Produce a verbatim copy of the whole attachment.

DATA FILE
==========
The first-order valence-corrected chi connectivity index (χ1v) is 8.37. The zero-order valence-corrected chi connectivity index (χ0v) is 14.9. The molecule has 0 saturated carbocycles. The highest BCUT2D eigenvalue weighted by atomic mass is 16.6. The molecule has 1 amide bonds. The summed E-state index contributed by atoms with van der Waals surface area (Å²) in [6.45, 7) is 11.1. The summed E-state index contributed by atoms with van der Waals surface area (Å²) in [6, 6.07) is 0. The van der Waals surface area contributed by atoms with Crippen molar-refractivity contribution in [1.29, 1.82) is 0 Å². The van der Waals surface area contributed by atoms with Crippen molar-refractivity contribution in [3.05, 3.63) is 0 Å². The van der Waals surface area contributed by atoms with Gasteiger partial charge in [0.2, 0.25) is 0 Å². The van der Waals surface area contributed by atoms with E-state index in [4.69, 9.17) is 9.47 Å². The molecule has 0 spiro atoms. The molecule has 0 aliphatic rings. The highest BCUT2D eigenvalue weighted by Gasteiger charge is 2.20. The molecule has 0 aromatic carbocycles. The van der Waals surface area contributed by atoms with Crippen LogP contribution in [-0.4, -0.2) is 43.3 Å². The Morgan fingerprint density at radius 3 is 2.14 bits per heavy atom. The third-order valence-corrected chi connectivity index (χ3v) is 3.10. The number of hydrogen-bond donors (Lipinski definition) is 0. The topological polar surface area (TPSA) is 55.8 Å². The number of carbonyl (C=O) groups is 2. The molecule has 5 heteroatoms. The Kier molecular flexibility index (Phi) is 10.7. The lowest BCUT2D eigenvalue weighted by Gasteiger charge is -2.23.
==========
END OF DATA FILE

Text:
The first-order valence-corrected chi connectivity index (χ1v) is 8.37. The zero-order valence-corrected chi connectivity index (χ0v) is 14.9. The molecule has 0 saturated carbocycles. The highest BCUT2D eigenvalue weighted by atomic mass is 16.6. The molecule has 1 amide bonds. The summed E-state index contributed by atoms with van der Waals surface area (Å²) in [6.45, 7) is 11.1. The summed E-state index contributed by atoms with van der Waals surface area (Å²) in [6, 6.07) is 0. The van der Waals surface area contributed by atoms with Crippen molar-refractivity contribution in [1.29, 1.82) is 0 Å². The van der Waals surface area contributed by atoms with Crippen molar-refractivity contribution in [3.05, 3.63) is 0 Å². The van der Waals surface area contributed by atoms with Gasteiger partial charge in [0.2, 0.25) is 0 Å². The van der Waals surface area contributed by atoms with E-state index in [4.69, 9.17) is 9.47 Å². The molecule has 0 spiro atoms. The molecule has 0 aliphatic rings. The highest BCUT2D eigenvalue weighted by Gasteiger charge is 2.20. The molecule has 0 aromatic carbocycles. The van der Waals surface area contributed by atoms with Crippen LogP contribution in [-0.4, -0.2) is 43.3 Å². The Morgan fingerprint density at radius 3 is 2.14 bits per heavy atom. The third-order valence-corrected chi connectivity index (χ3v) is 3.10. The number of hydrogen-bond donors (Lipinski definition) is 0. The topological polar surface area (TPSA) is 55.8 Å². The number of carbonyl (C=O) groups is 2. The molecule has 5 heteroatoms. The Kier molecular flexibility index (Phi) is 10.7. The lowest BCUT2D eigenvalue weighted by Gasteiger charge is -2.23.